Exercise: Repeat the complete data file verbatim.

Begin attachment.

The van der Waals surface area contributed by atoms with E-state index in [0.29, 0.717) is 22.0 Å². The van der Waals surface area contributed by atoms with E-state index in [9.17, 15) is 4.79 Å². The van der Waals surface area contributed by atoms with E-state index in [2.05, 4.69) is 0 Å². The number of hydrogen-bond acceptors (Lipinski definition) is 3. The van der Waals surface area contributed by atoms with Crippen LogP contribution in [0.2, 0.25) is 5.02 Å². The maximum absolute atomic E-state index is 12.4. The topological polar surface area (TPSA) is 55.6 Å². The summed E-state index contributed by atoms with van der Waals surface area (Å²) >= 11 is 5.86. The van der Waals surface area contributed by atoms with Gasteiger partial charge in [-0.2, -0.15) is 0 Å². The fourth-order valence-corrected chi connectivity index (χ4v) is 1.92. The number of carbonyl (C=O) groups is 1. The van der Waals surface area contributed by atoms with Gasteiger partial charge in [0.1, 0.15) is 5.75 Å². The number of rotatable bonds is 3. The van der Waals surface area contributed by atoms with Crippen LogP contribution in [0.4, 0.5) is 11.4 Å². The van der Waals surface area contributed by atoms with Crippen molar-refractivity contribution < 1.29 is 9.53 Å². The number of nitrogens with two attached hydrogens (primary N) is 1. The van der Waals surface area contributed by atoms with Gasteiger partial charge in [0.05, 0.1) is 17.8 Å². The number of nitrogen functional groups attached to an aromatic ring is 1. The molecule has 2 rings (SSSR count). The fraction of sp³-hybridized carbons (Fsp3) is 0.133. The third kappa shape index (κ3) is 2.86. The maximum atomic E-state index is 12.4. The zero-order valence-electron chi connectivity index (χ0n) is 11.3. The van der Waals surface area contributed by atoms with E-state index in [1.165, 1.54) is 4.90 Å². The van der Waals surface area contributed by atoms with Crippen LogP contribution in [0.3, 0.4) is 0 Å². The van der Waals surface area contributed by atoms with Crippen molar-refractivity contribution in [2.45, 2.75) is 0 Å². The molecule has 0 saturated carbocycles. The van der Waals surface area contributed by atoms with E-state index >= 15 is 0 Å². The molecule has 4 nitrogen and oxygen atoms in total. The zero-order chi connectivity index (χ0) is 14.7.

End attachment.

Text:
The van der Waals surface area contributed by atoms with E-state index in [0.29, 0.717) is 22.0 Å². The van der Waals surface area contributed by atoms with E-state index in [9.17, 15) is 4.79 Å². The van der Waals surface area contributed by atoms with E-state index in [2.05, 4.69) is 0 Å². The number of hydrogen-bond acceptors (Lipinski definition) is 3. The van der Waals surface area contributed by atoms with Crippen LogP contribution in [0.2, 0.25) is 5.02 Å². The maximum absolute atomic E-state index is 12.4. The topological polar surface area (TPSA) is 55.6 Å². The summed E-state index contributed by atoms with van der Waals surface area (Å²) >= 11 is 5.86. The van der Waals surface area contributed by atoms with Gasteiger partial charge in [-0.2, -0.15) is 0 Å². The fourth-order valence-corrected chi connectivity index (χ4v) is 1.92. The number of carbonyl (C=O) groups is 1. The van der Waals surface area contributed by atoms with Gasteiger partial charge in [0.1, 0.15) is 5.75 Å². The number of rotatable bonds is 3. The van der Waals surface area contributed by atoms with Crippen LogP contribution in [0.4, 0.5) is 11.4 Å². The van der Waals surface area contributed by atoms with Crippen molar-refractivity contribution < 1.29 is 9.53 Å². The number of nitrogens with two attached hydrogens (primary N) is 1. The van der Waals surface area contributed by atoms with Gasteiger partial charge in [0.05, 0.1) is 17.8 Å². The number of nitrogen functional groups attached to an aromatic ring is 1. The molecule has 2 rings (SSSR count). The fraction of sp³-hybridized carbons (Fsp3) is 0.133. The third kappa shape index (κ3) is 2.86. The maximum atomic E-state index is 12.4. The zero-order valence-electron chi connectivity index (χ0n) is 11.3. The van der Waals surface area contributed by atoms with E-state index in [1.165, 1.54) is 4.90 Å². The van der Waals surface area contributed by atoms with Crippen LogP contribution in [0.3, 0.4) is 0 Å². The van der Waals surface area contributed by atoms with Crippen molar-refractivity contribution in [2.45, 2.75) is 0 Å². The molecule has 0 saturated carbocycles. The van der Waals surface area contributed by atoms with E-state index >= 15 is 0 Å². The molecule has 4 nitrogen and oxygen atoms in total. The zero-order chi connectivity index (χ0) is 14.7.